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With California enduring record-setting drought, is it time to revive Hickel's water pipeline dream?

  • Author: Megan Edge
  • Updated: September 28, 2016
  • Published February 27, 2015

Alaska is "weeping snowmelt" while California is in the midst of the worst drought in the state's history, a recent Wired article notes. So why not just send Alaska's resource to the West Coast and splash in the profits?

Because building a pipeline to pump water from the Last Frontier to the Golden State would cost a lot of money.

In 1991, not long after Alaska Governor Wally Hickel first began pitching such idea, a California engineering firm estimated such a pipeline would cost $110 billion and take 15 years to build.

Such a pipeline would run at least 1,400 miles from Southeast Alaska to a California reservoir, and be able to move 1.3 trillion gallons of water every year, with pumping stations every 150 miles, Wired wrote.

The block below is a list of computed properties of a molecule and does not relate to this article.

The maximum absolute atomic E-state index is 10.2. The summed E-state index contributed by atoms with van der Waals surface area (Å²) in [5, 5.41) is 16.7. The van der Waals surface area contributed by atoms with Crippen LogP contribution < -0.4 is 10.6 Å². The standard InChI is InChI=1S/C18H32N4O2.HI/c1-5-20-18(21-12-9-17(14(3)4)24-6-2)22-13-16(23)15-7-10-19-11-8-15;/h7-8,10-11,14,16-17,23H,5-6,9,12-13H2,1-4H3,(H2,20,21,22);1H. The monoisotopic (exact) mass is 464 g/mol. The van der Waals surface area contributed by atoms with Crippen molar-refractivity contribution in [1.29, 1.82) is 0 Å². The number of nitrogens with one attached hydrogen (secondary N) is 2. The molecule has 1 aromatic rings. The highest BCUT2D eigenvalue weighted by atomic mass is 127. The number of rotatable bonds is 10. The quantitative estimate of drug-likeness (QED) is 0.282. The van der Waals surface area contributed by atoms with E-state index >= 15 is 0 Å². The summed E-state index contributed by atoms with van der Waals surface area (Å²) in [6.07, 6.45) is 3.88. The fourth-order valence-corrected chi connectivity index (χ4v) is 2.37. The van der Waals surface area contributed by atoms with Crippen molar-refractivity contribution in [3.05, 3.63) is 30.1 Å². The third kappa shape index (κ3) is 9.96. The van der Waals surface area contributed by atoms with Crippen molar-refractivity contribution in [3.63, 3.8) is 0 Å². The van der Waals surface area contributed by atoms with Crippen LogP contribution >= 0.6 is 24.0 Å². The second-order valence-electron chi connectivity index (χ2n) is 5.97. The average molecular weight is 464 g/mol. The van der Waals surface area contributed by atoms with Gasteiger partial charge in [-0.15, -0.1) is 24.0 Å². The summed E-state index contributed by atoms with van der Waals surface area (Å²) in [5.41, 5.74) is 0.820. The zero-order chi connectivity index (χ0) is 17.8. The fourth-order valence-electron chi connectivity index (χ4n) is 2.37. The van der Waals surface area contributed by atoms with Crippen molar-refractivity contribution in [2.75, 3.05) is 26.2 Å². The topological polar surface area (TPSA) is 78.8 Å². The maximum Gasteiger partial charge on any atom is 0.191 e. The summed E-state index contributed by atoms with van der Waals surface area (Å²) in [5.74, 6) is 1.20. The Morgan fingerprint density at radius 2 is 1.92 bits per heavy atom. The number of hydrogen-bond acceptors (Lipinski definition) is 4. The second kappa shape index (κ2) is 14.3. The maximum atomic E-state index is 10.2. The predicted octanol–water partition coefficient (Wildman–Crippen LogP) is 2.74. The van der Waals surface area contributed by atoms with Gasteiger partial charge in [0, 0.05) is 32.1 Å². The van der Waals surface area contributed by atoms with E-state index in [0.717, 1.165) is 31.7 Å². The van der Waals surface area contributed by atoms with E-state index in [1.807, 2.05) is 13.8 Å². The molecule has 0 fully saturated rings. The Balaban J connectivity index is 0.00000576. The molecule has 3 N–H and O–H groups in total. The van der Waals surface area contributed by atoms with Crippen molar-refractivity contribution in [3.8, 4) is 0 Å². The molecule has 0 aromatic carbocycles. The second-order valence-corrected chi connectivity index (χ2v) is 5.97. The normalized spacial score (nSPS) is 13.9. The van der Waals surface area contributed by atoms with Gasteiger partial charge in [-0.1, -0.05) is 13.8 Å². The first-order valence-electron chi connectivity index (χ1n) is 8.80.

But it's not even on an option on the table for the California Department of Resources according to a recent interview between the department and Wired.

Wired calls the idea "still crazy" and said the cost would be too high, as much of the water would go towards agriculture. But it also mentions the possible affect a pipeline could have on Alaska fisheries, and even raises the question of what could happen if our unofficial state bird -- the mosquito -- makes it into the pipeline.

"What kind of health risks would we face if the larvae from Alaska's Jurassic-sized mosquito snuck into the pipe?" Wired asked.

So, for now, the idea is off the table -- again.

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